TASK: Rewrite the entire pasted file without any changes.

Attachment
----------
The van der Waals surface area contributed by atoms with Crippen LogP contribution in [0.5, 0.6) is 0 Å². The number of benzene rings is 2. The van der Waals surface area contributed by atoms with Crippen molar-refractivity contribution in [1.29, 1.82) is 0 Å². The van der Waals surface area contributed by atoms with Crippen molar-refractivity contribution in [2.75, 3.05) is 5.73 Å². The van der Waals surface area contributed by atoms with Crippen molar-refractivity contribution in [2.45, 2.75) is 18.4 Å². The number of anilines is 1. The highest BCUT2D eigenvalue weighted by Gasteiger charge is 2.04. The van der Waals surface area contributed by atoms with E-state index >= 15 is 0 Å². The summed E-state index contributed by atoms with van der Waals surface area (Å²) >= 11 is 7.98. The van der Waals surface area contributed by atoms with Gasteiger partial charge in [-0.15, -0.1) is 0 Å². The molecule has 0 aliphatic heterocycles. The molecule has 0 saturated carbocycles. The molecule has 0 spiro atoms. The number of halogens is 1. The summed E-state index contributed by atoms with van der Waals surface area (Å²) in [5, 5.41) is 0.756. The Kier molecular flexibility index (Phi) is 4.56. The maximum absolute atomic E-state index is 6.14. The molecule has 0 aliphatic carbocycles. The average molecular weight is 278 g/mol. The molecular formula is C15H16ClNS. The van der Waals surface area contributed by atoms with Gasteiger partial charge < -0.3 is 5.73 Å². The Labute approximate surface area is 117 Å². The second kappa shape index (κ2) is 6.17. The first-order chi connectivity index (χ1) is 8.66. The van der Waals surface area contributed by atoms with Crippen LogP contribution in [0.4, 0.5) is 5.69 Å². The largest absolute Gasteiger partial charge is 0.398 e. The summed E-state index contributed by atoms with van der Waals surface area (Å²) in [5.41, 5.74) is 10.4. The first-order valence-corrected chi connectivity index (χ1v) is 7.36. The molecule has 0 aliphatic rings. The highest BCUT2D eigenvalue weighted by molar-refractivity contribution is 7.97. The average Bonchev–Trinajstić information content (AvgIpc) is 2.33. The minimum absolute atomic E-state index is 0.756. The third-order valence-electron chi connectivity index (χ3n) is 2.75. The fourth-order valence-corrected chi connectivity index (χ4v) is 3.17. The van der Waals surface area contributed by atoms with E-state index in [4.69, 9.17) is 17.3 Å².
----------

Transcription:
The van der Waals surface area contributed by atoms with Crippen LogP contribution in [0.5, 0.6) is 0 Å². The number of benzene rings is 2. The van der Waals surface area contributed by atoms with Crippen molar-refractivity contribution in [1.29, 1.82) is 0 Å². The van der Waals surface area contributed by atoms with Crippen molar-refractivity contribution in [2.75, 3.05) is 5.73 Å². The van der Waals surface area contributed by atoms with Crippen molar-refractivity contribution in [2.45, 2.75) is 18.4 Å². The number of anilines is 1. The highest BCUT2D eigenvalue weighted by Gasteiger charge is 2.04. The van der Waals surface area contributed by atoms with E-state index >= 15 is 0 Å². The summed E-state index contributed by atoms with van der Waals surface area (Å²) >= 11 is 7.98. The van der Waals surface area contributed by atoms with Gasteiger partial charge in [-0.15, -0.1) is 0 Å². The molecule has 0 aliphatic heterocycles. The molecule has 0 saturated carbocycles. The molecule has 0 spiro atoms. The number of halogens is 1. The summed E-state index contributed by atoms with van der Waals surface area (Å²) in [5, 5.41) is 0.756. The Kier molecular flexibility index (Phi) is 4.56. The maximum absolute atomic E-state index is 6.14. The molecule has 0 aliphatic carbocycles. The average molecular weight is 278 g/mol. The molecular formula is C15H16ClNS. The van der Waals surface area contributed by atoms with Gasteiger partial charge < -0.3 is 5.73 Å². The Labute approximate surface area is 117 Å². The second kappa shape index (κ2) is 6.17. The first-order chi connectivity index (χ1) is 8.66. The van der Waals surface area contributed by atoms with Crippen LogP contribution in [0.4, 0.5) is 5.69 Å². The largest absolute Gasteiger partial charge is 0.398 e. The summed E-state index contributed by atoms with van der Waals surface area (Å²) in [5.41, 5.74) is 10.4. The first-order valence-corrected chi connectivity index (χ1v) is 7.36. The molecule has 0 aliphatic rings. The highest BCUT2D eigenvalue weighted by molar-refractivity contribution is 7.97. The average Bonchev–Trinajstić information content (AvgIpc) is 2.33. The minimum absolute atomic E-state index is 0.756. The third-order valence-electron chi connectivity index (χ3n) is 2.75. The fourth-order valence-corrected chi connectivity index (χ4v) is 3.17. The van der Waals surface area contributed by atoms with E-state index in [4.69, 9.17) is 17.3 Å².